National Preparedness Month


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Whether because of an illness, wildfire, earthquake or other disaster in San Diego County, San Diego Humane Society reminds pet owners to include their animals when planning for an emergency.

In honor of National Preparedness Month, SDHS will be providing emergency planning tips through social media channels all month long to help educate pet owners about how to keep their pets safe when disaster strikes.

San Diego Humane Society recommends the following tips for emergency planning:

1. Plan Ahead. Not all evacuation shelters accept pets, so it’s important to do some prep work. County information sources such as and (Spanish) can help. Research hotels outside your area for pet policies and ask friends or family if you and your pets can stay with them in a disaster.

2. In Case of Illness. Create a care tree for how your pets will be cared for should you become sick or hospitalized. During a pandemic like COVID-19, have 2-4 options lined up in case they become sick.

3. Identification. Make sure your pets are wearing identification at all times. This includes animals who don’t normally go outside. Having your pet microchipped can also help identify him if he becomes lost. Make sure that you not only keep your address and phone number up to date, but also include an emergency contact outside of your immediate area.

4. Leave Early and Take Your Pets. If you are evacuating your home, take your pets with you. Pets cannot fend for themselves during disasters and leaving them behind can risk both their lives and those of rescuers. Leave early and don’t wait for mandatory evacuation orders.

5. In Case You’re Away. A disaster may strike or an order to evacuate may come when you’re away from home. Make arrangements in advance with a trusted neighbor to take your pets and meet you at a specified location.

6. Plan for Large Animals. If you have large animals/livestock, have trailers or travel containers available for all of these animals. Work with your animals in advance, so they are used to being loaded and unloaded from their trailers. Work with neighbors to identify locations where large animals can be brought to on foot (large open areas during fires). You may not have time or space to evacuate all of your large animals, and you will not be allowed to reenter mandatory evacuation areas even for your own animals.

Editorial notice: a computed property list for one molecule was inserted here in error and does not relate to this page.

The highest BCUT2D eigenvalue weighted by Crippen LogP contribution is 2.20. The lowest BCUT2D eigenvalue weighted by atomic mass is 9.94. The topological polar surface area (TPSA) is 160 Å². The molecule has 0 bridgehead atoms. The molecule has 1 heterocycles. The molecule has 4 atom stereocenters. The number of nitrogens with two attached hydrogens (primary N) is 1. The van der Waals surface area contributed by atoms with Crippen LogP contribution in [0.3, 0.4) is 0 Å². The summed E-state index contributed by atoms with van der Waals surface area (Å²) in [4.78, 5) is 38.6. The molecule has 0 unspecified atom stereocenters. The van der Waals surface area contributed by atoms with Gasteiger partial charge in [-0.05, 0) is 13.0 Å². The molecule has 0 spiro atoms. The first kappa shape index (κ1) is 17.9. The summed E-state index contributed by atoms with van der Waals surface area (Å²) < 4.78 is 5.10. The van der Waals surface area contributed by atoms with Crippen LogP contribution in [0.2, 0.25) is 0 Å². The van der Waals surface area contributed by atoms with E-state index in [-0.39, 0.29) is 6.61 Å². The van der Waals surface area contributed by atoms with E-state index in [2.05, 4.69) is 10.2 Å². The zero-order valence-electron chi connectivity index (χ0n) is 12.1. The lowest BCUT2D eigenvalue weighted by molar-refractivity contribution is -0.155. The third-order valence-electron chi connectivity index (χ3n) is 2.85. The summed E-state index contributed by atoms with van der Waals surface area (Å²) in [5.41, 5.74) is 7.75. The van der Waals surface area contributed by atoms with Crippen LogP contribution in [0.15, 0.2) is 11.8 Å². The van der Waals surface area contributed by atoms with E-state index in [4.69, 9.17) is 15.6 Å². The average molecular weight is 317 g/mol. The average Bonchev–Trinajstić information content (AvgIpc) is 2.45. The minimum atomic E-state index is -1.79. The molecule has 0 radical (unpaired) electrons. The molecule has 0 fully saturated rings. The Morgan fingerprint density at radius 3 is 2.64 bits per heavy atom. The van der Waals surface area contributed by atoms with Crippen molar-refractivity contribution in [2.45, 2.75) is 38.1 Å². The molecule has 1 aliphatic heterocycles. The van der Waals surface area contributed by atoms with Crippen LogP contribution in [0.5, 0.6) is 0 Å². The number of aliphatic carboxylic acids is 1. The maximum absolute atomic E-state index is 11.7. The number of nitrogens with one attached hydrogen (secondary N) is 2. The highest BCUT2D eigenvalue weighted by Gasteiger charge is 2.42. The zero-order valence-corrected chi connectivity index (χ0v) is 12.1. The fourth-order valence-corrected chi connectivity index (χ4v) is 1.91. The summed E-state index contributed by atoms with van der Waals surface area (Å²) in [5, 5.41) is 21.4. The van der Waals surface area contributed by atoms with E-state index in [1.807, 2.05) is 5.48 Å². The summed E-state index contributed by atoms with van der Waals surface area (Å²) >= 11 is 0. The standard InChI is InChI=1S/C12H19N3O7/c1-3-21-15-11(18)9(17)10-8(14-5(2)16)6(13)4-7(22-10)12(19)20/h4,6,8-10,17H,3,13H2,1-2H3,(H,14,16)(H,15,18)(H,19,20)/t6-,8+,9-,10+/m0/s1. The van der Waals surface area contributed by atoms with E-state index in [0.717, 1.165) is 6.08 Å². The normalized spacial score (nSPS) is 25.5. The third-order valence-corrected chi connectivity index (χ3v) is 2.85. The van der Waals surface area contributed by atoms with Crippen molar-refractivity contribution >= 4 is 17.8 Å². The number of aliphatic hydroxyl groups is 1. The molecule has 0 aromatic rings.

7. Prepare an Emergency Kit. Put all of your daily pet supplies in a sturdy container. Gather three-plus days of food and water with bowls and two weeks of your pet’s medications. Don’t forget shot records, crates, bedding and even toys. Keeping your pet comfortable will reduce stress during an evacuation.

8. Register with Finding Rover. Register your dog with Finding Rover, an app that uses facial recognition to reunite lost dogs with their owners. Your smartphone is also a good place to keep photos of your pets. (Microchip your dog and register the microchip.)

9. Learn Pet First-Aid. The last thing you want is to be frazzled if your pet is injured. Spare yourself (and your pet) the panic, by familiarizing yourself with what to do should your pet ever become injured.

10. Know Your Vet. Locate a veterinarian or animal hospital in the area where you may be seeking temporary shelter, in case your pet needs medical care. Also, be sure to add the contact information to your emergency kit.

More information can be found on our website:

Read the Pet Companion Magazine article about Emergency Preparedness here:

Training for Emergencies

Disaster Preparedness

About San Diego Humane Society
San Diego Humane Society’s scope of social responsibility goes beyond adopting animals. We offer programs that strengthen the human-animal bond, prevent cruelty and neglect, provide medical care, educate the community and serve as a safety net for all pet families. Serving San Diego County since 1880, San Diego Humane Society has campuses in Escondido, Oceanside and San Diego. For more information, please visit


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